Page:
“A day without sunshine is like, you know, night.” ~ Steve Martin
If Steve Martin had only lived awhile in Dublin, he might have started to think there was no such thing as daytime here. While I’ve gotten used to the dull, gray skies and the daily sprinkling of rain, it was nice to take a break for the weekend, and really enjoy the sun of Majorca, Spain.
We arrived in Spain to bright, sunny skies, and 85 degree weather. Our cab driver spoke only the local language, Mallorquin, a regional dialect of the Catalan. I speak fairly coherent Spanish, but quickly realized the two languages are very different from each other. This did not deter us, and with map in hand, we were able to communicate our destination, and one cheap cab ride later, we were parked outside of the hotel. From the street, it did not look like much, which we learned was the case with most of the hotels on the island. This is because the entrances sit at the top of a cliff face, and the back of the hotel descends to the beach and the water. Ordinary from the front, spectacular from the back! When we stepped into the lobby, I was immediately struck by the bright blue water of the ocean on the backside of the hotel, enhanced by the endless floor to ceiling windows lined down the lobby.
Our room was down on floor three, with a view of the beach and the ocean. We didn’t waste any time throwing on our swimsuits, going to the pool, and having lunch and drinks at the bar. We spent the rest of the day relaxing on the beach and playing in the surf. For those of you who don’t know, Matt has a fear of sharks. However, he sucked it up and went out into the clear, blue waters with me…well, until he decided we had entered “their territory” and we made our way back to shallower water. One late afternoon siesta later, we enjoyed dinner on the terrace of the hotel, listening to the waves crash and the sun set.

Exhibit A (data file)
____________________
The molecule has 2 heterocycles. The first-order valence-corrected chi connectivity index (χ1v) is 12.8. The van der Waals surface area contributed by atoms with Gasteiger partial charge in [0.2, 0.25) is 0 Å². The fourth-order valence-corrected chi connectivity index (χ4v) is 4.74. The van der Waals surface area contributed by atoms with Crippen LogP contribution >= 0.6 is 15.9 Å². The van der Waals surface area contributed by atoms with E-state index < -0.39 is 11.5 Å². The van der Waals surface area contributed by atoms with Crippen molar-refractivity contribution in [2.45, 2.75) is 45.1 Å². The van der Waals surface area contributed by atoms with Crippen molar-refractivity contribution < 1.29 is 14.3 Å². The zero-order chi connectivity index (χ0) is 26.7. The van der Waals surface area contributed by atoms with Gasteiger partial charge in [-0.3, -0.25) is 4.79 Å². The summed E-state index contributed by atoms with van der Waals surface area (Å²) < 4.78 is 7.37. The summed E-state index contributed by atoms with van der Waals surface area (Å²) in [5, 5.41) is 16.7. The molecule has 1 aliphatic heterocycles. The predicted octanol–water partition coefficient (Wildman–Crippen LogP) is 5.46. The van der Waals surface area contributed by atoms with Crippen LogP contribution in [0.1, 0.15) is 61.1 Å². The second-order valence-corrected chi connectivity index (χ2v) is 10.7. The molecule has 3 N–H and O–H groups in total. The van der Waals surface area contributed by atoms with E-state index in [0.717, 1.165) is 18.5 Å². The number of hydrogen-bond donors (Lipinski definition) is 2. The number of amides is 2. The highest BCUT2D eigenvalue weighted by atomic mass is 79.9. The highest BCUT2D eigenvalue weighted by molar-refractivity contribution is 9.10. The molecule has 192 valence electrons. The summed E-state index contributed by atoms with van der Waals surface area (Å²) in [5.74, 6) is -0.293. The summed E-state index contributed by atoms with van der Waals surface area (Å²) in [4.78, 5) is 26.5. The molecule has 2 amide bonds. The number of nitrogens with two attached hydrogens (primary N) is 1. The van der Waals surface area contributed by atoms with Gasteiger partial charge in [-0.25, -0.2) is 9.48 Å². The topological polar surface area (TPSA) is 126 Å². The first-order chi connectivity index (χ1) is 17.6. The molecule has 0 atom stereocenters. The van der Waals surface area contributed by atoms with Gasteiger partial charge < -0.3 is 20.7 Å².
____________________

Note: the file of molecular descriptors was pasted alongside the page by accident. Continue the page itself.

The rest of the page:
We spent the next couple of days doing much of the same during the daytime. Beach, sand, paddleball, ocean, etc. The next couple of nights, however, we ventured out from the hotel to enjoy some Spanish flair. Our second night we made our way to Paseo Maritima, a stretch of the island next to a large harbor. Here, the boats were both small and grandiose, and there were many restaurants to choose from. We sat outside, enjoyed a nice bottle of wine and a meal, and watched the locals. We went a little earlier than dinner hour, not only because we are used to a different dining culture, but also a different time zone. Therefore, we missed the heavy crowds of people. But upon returning to our hotel, we walked to the edge of the ocean and checked out the local Tiki huts on the beach.
The next night, we stayed more local to our hotel and went to an Argentinian restaurant that looked hopping the night before. Once there, we understood why. The wine was delicious, the ambiance dark and inviting, and the meats so juicy and flavorful that I realized I had forgotten what good steak tasted like in my short time in Dublin. Matt and I enjoyed not one, but two bottles of wine, and became part of the local crowd. Toward the end of the night, our waiter came over and offered us shots of Argentinian liquor, on the house. We asked him to choose, and he brought us a liquor that tasted like a mix of Goldschlager and Jager, but better. He asked to please enjoy as much as we liked, and left it on the table with us. I felt like I was a part of the city then, enjoying drinks on the house and staying late with the locals.
The next day, our last, we went into Palma to check out the city. We sat outside at a restaurant next to the Cathedral, and we finally ordered the famous Spanish cuisine called paella. Mmmmm, that was one of the most delicious things I’d tasted in a long time. Our rice was mixed with different vegetables and chicken on the bone. We then walked across the street to check out the Cathedral, where local merchants were painting, playing music, etc. The architecture was incredible and I felt like a tiny bug next to it all.
Unfortunately, though, all good things must come to an end, and mid-afternoon we made our way back to the airport to head home, both tanned and satisfied. Before boarding the plane, I put on a windbreaker in anticipation for the Dublin weather, and the young man behind the ticket counter asked if I would seriously need that upon our arrival in Dublin. Sadly, I replied, “definitely,” and boarded the plane, leaving behind a wonderful trip, another great memory, and a new stamp in my passport.